18. Lotka, A.J. Natural selection as a physical principle. Proc. Natl. Acad. Sci. USA 1922, 8, 151–154. [Google Scholar] [CrossRef]
  19. Odum, H.T.; Odum, E.C. Energy Basis for Man and Nature; McGraw-Hill: New York, NY, USA, 1981. [Google Scholar]
  20. Rocco, M.; Colombo, E.; Sciubba, E. Advances in exergy analysis: A novel assessment of the Extended Exergy Accounting method. Appl. Energy 2014, 113, 1405–1420. [Google Scholar] [CrossRef]
  21. Seckin, C.; Sciubba, E.; Bayulken, A. An application of the extended exergy accounting method to the Turkish society, year 2006. Energy 2012, 40, 151–163. [Google Scholar] [CrossRef]
  22. Seckin, C.; Sciubba, E.; Bayulken, A. Extended exergy analysis of turkish transportation sector. J. Cleaner Prod. 2013, 47, 422–436. [Google Scholar] [CrossRef]
  23. Valero, A.; Lozano, M.A.; Muñoz, M. A General Theory of Exergy Savings. I. On the Exergetic Cost. In Computer-Aided Engineering of Energy Systems; Gaggioli, R.A., Ed.; The American Society of Mechanical Engineers: New York, NY, USA, 1986; pp. 1–8. [Google Scholar]
  24. Valero, A.; Muñoz, M.; Lozano, M.A. A General Theory of Exergy Saving. II. On the Thermoeconomic Cost. In Computer-Aided Engineering of Energy Systems; Gaggioli, R.A., Ed.; The American Society of Mechanical Engineers: New York, NY, USA, 1986; pp. 9–16. [Google Scholar]
  25. Valero, A.; Muñoz, M.; Lozano, M.A. A General Theory of Exergy Saving. III. Energy Saving and Thermoeconomics. In Computer-Aided Engineering of Energy Systems; Gaggioli, R.A., Ed.; The American Society of Mechanical Engineers: New York, NY, USA, 1986; pp. 17–21. [Google Scholar]
  26. Favrat, D. The exergy approach in a legal framework. In Proceedings of the Seminar on Energy Systems Analysis, Geneve, Switzerland, 6–8 June 2007.
  27. Szargut, J.; Styrylska, T. Angenäherte bestimmung der exergie von brennstoffen. Brennstoff-Wärme-Kraft 1964, 16, 589–596. (In German) [Google Scholar]
  28. Szargut, J.; Morris, D.R.; Steward, F.R. Exergy Analysis of Thermal, Chemical, and Metallurgical Processes; Springer-Verlag: Berlin, Germany, 1988. [Google Scholar]
  29. U.S. Energy Information Administration (EIA). Petroleum marketing monthly, data for September 2013. Available online: (accessed on 20 May 2014).
  30. Gonzalez-Hernandez, J.L.; Hernandez-Guerrero, A.; Sciubba, E. The exergy-based cost of crude oil-distillation products: A novel perspective, #38063. In Proceedings of the ASME International Mechanical Engineering Congress & Exposition (IMECE 2014), Montreal, QC, Canada, 14–20 November 2014.
  31. Meier, P.J.; Kulcinski, G.L. Life-Cycle Energy Requirements and Green House Gas Emissions for Building-Integrated Photovoltaics; Fusion Technology Institute, University of Wisconsin-Madison: Madison, WI, USA, April 2002. [Google Scholar]
  32. Mohseni-Languri, E.; Taherian, H.; Masoodi, R.; Reisel, J.R. An energy and exergy study of a solar thermal air collector. Therm. Sci. 2009, 13, 205–216. [Google Scholar]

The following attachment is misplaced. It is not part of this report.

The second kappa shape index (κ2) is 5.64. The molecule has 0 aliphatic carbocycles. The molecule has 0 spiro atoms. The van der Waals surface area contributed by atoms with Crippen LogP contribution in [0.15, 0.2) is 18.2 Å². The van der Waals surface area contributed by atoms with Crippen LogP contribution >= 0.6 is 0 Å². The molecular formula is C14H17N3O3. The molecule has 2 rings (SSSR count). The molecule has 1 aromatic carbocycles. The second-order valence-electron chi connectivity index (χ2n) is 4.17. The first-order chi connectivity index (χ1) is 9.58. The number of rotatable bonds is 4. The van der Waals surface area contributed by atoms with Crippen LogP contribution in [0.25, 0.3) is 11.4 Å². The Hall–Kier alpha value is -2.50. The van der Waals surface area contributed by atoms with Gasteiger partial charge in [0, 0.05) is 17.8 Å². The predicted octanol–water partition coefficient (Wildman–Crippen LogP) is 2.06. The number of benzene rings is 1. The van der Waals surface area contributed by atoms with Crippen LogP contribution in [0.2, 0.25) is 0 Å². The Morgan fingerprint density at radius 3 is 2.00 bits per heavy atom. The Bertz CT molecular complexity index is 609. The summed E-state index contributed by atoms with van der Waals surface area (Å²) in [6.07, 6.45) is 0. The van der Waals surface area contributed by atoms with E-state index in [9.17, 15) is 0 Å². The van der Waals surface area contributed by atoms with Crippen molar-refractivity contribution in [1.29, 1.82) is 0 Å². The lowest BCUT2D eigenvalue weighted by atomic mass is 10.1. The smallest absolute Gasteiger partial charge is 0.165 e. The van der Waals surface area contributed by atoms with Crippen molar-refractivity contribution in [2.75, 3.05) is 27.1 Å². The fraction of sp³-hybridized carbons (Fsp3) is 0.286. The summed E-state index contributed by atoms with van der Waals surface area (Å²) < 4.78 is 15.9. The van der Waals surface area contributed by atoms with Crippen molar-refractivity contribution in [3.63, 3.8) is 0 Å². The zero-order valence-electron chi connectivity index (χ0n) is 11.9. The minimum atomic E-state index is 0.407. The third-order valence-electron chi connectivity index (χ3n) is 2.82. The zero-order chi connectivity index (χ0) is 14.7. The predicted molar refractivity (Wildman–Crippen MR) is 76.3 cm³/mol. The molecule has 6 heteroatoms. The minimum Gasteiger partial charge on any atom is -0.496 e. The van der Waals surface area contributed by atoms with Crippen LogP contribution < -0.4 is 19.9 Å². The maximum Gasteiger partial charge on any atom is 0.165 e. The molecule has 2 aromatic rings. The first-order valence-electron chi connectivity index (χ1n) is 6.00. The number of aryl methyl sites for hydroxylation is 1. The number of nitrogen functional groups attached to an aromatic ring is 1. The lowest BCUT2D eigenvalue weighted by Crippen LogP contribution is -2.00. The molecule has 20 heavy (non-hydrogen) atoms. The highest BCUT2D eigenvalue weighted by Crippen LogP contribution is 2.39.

33. Nuhu, M.; Olawale, A.S.; Salahudeen, N.; Yusuf, A.Z.; Mustapha, Y. Exergy and energy analysis of fluid catalytic cracking unit in Kaduna refining and petrochemical company. Int. J. Chem. Eng. Appl. 2012, 3, 441–445. [Google Scholar]
  34. Rivero, R.; Rendon, C.; Monroy, L. The exergy of crude oil mixtures and petroleum fractions: Calculation and application. Int. J. Appl. Thermodyn. 1999, 2, 115–123. [Google Scholar]
  35. Al-Karaghouli, A.A.; Kazmerski, L.L. Energy consumption and water production cost of conventional and renewable-energy-powered desalination processes. Renew. Sustain. Energy Rev. 2013, 24, 343–356. [Google Scholar] [CrossRef]
  36. Quteishat, K. Energy for Desalination. In Proceedings of World Water Week in Stockholm, Stockholm, Sweden, 16–22 August 2009.
  37. Qtaishat, M.R.; Banat, F. Desalination by solar powered membrane distillation systems. Desalination 2013, 308, 186–197. [Google Scholar]
  38. Sommariva, C. Thermal desalination processes and economics. Available online: (accessed on 8 May 2014).
  39. EU CO2 prices to average Eur5-10/mt to 2020: survey. Available online: (accessed on 8 December 2013).

Share and Cite

MDPI and ACS Style

Sciubba, E. A Critical Interpretation and Quantitative Extension of the Sama-Szargut Second Law Rules in an Extended Exergy Perspective. Energies 2014, 7, 5357-5373.

AMA Style

Sciubba E. A Critical Interpretation and Quantitative Extension of the Sama-Szargut Second Law Rules in an Extended Exergy Perspective. Energies. 2014; 7(8):5357-5373.

Chicago/Turabian Style

Sciubba, Enrico. 2014. "A Critical Interpretation and Quantitative Extension of the Sama-Szargut Second Law Rules in an Extended Exergy Perspective" Energies 7, no. 8: 5357-5373.

Article Metrics

Back to TopTop